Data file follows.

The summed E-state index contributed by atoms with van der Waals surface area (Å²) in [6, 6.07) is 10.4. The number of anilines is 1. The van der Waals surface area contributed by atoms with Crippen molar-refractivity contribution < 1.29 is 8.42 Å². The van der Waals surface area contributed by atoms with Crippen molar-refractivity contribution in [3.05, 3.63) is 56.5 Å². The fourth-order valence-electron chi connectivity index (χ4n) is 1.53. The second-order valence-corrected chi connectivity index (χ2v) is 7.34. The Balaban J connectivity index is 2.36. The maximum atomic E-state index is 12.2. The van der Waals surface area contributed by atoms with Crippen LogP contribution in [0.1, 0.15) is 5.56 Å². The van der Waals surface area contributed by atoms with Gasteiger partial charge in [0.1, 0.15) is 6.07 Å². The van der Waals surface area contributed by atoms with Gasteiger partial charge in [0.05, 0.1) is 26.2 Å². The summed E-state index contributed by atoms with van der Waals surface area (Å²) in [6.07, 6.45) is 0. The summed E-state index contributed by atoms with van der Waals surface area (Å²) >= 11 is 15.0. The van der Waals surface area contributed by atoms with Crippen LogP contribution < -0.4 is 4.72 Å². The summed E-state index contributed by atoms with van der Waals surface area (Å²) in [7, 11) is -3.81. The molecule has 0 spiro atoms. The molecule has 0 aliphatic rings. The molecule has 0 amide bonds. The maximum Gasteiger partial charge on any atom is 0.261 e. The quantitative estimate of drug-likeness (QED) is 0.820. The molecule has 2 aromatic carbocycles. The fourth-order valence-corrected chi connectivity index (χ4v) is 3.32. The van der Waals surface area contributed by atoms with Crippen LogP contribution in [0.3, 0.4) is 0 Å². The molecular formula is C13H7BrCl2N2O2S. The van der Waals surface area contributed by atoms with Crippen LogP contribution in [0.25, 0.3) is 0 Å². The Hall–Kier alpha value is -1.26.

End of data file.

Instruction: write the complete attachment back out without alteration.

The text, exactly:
The summed E-state index contributed by atoms with van der Waals surface area (Å²) in [6, 6.07) is 10.4. The number of anilines is 1. The van der Waals surface area contributed by atoms with Crippen molar-refractivity contribution < 1.29 is 8.42 Å². The van der Waals surface area contributed by atoms with Crippen molar-refractivity contribution in [3.05, 3.63) is 56.5 Å². The fourth-order valence-electron chi connectivity index (χ4n) is 1.53. The second-order valence-corrected chi connectivity index (χ2v) is 7.34. The Balaban J connectivity index is 2.36. The maximum atomic E-state index is 12.2. The van der Waals surface area contributed by atoms with Crippen LogP contribution in [0.1, 0.15) is 5.56 Å². The van der Waals surface area contributed by atoms with Gasteiger partial charge in [0.1, 0.15) is 6.07 Å². The van der Waals surface area contributed by atoms with Gasteiger partial charge in [0.05, 0.1) is 26.2 Å². The summed E-state index contributed by atoms with van der Waals surface area (Å²) in [6.07, 6.45) is 0. The summed E-state index contributed by atoms with van der Waals surface area (Å²) >= 11 is 15.0. The van der Waals surface area contributed by atoms with Crippen LogP contribution < -0.4 is 4.72 Å². The summed E-state index contributed by atoms with van der Waals surface area (Å²) in [7, 11) is -3.81. The molecule has 0 spiro atoms. The molecule has 0 aliphatic rings. The molecule has 0 amide bonds. The maximum Gasteiger partial charge on any atom is 0.261 e. The quantitative estimate of drug-likeness (QED) is 0.820. The molecule has 2 aromatic carbocycles. The fourth-order valence-corrected chi connectivity index (χ4v) is 3.32. The van der Waals surface area contributed by atoms with Crippen LogP contribution in [0.3, 0.4) is 0 Å². The molecular formula is C13H7BrCl2N2O2S. The van der Waals surface area contributed by atoms with Crippen LogP contribution in [0.25, 0.3) is 0 Å². The Hall–Kier alpha value is -1.26.